This week, a man was reported to have possibly found a rare Babe Ruth E121 Shotwell baseball card. If real, the card would be quite a find.
The story has been appearing on newscasts in Fresno and elsewhere. Part of the reason for that is because Dale Ball of Visalia, Calif. says he purchased the card at Action Sports Cards and Coin in Sparks, NV for the staggering price of only $2. The price was so low because, according to Ball, the dealer could not find any record of it and thought it was fake.
It makes for a good story, but…
Shotwell Snacks Make for Tough Backs
Printed in the early 1920s, the cards are a variation of the E121 American Caramel and W575-1 blank-backed cards. Instead of having the American Caramel back, these cards have an advertising back for the Shotwell Manufacturing Company, which was based in Brooklyn and Chicago. As stated on the backs of those cards, they were snack and candy manufacturers.
The Shotwell name may be familiar to collectors of early football cards. They not only distributed these baseball cards, but they also printed a set of 1926 football cards featuring Red Grange. Compared to ‘regular’ E121 American Caramel cards, the Shotwell baseball cards are extremely rare. While thousands of E121 American Caramel and W575 cards are known, PSA and SGC have graded a total of only four Shotwell cards. One Ruth, a PSA 1.5 is among that group.
How much could the card be worth if authentic? It’s difficult to say in this case because of the scarcity. One person, Ball himself, has already put a price tag on it. “I told him my family’s welfare depends on it. Bidding starts at $2 million,” he said.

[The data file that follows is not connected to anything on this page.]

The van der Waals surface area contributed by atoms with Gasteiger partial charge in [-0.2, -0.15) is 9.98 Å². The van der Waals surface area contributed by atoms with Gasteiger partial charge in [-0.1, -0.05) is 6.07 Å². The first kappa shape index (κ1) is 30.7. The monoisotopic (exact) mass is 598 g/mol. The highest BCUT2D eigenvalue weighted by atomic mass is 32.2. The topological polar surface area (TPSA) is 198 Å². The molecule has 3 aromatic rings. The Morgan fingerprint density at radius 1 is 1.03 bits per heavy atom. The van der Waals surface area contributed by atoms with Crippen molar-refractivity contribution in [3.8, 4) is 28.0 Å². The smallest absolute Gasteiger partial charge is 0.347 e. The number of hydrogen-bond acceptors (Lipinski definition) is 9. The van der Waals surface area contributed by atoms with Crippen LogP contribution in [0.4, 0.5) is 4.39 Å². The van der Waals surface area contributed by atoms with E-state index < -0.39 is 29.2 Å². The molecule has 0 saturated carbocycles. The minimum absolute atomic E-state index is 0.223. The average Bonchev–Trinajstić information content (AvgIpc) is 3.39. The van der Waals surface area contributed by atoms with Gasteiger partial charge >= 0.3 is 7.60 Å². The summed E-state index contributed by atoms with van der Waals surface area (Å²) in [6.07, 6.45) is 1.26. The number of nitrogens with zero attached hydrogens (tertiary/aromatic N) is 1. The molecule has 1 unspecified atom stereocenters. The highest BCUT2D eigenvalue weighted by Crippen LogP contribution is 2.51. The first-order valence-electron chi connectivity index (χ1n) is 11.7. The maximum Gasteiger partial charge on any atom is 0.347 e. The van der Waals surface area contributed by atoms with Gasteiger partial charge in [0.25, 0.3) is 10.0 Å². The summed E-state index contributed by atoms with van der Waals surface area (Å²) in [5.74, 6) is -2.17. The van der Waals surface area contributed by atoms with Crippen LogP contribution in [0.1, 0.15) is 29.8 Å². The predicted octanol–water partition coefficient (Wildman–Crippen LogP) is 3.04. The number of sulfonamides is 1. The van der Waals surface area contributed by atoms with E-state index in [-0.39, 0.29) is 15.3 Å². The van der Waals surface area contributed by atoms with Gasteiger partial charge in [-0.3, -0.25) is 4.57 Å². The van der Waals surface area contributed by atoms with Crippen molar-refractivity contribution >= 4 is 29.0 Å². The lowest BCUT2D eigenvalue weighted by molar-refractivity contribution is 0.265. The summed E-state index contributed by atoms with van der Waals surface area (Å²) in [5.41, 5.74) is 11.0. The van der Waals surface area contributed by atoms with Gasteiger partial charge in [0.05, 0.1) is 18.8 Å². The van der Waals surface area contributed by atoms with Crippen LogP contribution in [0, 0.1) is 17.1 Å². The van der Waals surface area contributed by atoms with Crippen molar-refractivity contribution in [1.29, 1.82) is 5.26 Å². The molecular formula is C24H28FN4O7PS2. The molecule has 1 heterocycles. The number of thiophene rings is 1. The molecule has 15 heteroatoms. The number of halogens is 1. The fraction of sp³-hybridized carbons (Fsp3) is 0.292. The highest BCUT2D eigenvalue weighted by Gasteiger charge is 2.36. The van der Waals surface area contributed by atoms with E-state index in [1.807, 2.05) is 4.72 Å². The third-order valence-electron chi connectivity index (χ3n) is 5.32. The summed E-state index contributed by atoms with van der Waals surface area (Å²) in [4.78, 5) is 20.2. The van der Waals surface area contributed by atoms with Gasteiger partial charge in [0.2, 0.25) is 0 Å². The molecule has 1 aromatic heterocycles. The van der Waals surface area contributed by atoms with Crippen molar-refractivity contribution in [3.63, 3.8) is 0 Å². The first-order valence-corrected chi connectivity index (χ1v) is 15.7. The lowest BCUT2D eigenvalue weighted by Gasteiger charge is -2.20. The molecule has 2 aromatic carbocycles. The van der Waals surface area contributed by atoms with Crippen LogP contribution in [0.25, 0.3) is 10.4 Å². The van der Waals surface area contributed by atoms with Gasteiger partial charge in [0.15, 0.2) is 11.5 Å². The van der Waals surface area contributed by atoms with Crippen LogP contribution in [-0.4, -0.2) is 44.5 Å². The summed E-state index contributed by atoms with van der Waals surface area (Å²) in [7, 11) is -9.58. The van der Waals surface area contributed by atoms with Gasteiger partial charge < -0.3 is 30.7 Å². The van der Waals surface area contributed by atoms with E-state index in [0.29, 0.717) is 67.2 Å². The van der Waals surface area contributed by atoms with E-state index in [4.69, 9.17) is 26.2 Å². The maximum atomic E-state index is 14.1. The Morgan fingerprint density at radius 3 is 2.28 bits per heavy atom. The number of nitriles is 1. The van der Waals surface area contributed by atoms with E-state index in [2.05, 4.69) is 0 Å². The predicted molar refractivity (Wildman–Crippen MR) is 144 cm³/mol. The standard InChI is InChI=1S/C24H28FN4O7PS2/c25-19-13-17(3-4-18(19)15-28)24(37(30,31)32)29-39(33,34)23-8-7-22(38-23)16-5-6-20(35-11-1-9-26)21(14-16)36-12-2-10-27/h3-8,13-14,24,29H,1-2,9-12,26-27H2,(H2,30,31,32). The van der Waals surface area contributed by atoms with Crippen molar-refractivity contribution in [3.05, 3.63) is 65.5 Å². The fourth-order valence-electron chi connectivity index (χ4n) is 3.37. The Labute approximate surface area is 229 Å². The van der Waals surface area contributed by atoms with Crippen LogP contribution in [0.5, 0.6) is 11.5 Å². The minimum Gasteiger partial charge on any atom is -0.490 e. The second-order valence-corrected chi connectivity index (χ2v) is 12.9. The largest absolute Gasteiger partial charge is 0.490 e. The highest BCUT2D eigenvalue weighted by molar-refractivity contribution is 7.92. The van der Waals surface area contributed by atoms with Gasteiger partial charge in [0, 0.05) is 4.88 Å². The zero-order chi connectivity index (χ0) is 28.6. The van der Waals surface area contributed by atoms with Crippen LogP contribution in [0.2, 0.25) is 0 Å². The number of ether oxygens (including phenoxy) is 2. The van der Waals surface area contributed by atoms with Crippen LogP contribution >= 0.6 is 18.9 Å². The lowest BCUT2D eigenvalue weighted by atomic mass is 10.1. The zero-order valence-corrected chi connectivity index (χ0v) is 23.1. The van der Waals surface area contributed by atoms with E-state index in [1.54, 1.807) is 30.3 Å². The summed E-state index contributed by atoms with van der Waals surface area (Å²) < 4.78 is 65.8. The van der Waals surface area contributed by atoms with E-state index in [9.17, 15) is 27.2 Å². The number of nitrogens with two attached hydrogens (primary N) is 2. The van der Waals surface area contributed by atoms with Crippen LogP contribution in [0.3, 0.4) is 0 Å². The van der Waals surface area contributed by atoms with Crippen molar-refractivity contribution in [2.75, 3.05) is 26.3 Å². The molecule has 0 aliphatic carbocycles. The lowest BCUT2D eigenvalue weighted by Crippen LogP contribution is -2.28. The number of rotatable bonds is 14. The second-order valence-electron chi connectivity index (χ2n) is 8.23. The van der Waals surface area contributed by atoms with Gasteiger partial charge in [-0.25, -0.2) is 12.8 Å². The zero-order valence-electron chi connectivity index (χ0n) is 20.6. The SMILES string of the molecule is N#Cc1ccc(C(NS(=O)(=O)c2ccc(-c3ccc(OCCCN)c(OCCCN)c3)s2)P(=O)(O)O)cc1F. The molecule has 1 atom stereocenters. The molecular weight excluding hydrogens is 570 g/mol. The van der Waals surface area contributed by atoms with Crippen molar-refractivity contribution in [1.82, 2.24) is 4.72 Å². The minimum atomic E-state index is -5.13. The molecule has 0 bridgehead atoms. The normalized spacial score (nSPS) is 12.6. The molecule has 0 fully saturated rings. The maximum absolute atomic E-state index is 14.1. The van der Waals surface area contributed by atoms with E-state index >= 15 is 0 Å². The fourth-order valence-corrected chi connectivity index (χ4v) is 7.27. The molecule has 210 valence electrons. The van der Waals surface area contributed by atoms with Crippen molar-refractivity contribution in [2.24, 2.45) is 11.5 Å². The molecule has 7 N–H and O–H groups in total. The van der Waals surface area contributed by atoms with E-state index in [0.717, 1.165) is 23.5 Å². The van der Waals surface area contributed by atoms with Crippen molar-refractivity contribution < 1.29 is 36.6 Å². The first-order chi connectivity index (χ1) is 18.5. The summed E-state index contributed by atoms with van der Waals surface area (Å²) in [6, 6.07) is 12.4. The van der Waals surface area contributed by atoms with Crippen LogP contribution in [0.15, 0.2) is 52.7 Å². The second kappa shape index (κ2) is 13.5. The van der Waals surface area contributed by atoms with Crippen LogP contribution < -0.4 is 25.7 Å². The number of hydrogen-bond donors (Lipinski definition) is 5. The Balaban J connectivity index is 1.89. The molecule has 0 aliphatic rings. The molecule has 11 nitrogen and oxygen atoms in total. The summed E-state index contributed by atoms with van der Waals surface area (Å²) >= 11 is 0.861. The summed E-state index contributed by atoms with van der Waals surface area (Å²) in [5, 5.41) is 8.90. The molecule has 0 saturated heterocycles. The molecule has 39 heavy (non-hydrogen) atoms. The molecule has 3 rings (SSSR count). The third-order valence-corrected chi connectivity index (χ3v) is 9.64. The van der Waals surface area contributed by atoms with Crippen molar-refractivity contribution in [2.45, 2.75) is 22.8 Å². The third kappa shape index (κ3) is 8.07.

That $2 million price tag, even if the card was real, is almost certainly unrealistic. The card would be very rare, but rarity is not the only indicator in a card’s value. If it was, the famous Honus Wagner T206 card would not be the most valuable card in the world. But, regardless, it would be a very valuable card, if authentic.
Those last two words, ‘if authentic’ are the key here.
Fakes Can Be ‘Crafty’
There was already quite a bit of questions as to the card’s authenticity and a Net54 collector recently has pointed out some evidence that may suggest the card was printed from the original.
Simply put, finds like these should always be taken with a large grain of salt. Not only are Shotwell cards rare in general, stumbling upon what is likely the most expensive card in the set would just defy almost any reasonable odds.
The counter to that, I suppose, is that a card featuring Babe Ruth would have been treasured by collectors and, for that reason, would be more likely to survive these many decades. Still, finding a card like this in a pawn shop is almost an unreal story. And finding one in what appears to be immaculate condition makes the odds even greater.
If it’s a fake, it’s not the worst one ever created and E121s with Shotwell backs haven’t been reprinted in quantity. As we know from things such as the Lucky 7 Ty Cobb find, major discoveries do in fact happen. Sometimes, all it takes is a stroke of luck to uncover a valuable gem. Several years ago, an antique store just a few miles from this “find” surrendered an authentic 1869 Peck & Snyder card. Purchased for a few dollars, it sold for more than $75,000.
But until any high-dollar card found in such a manner is graded and authenticated by a reputable company like PSA, SGC, or Beckett, its value is about the price Ball paid for it: two bucks.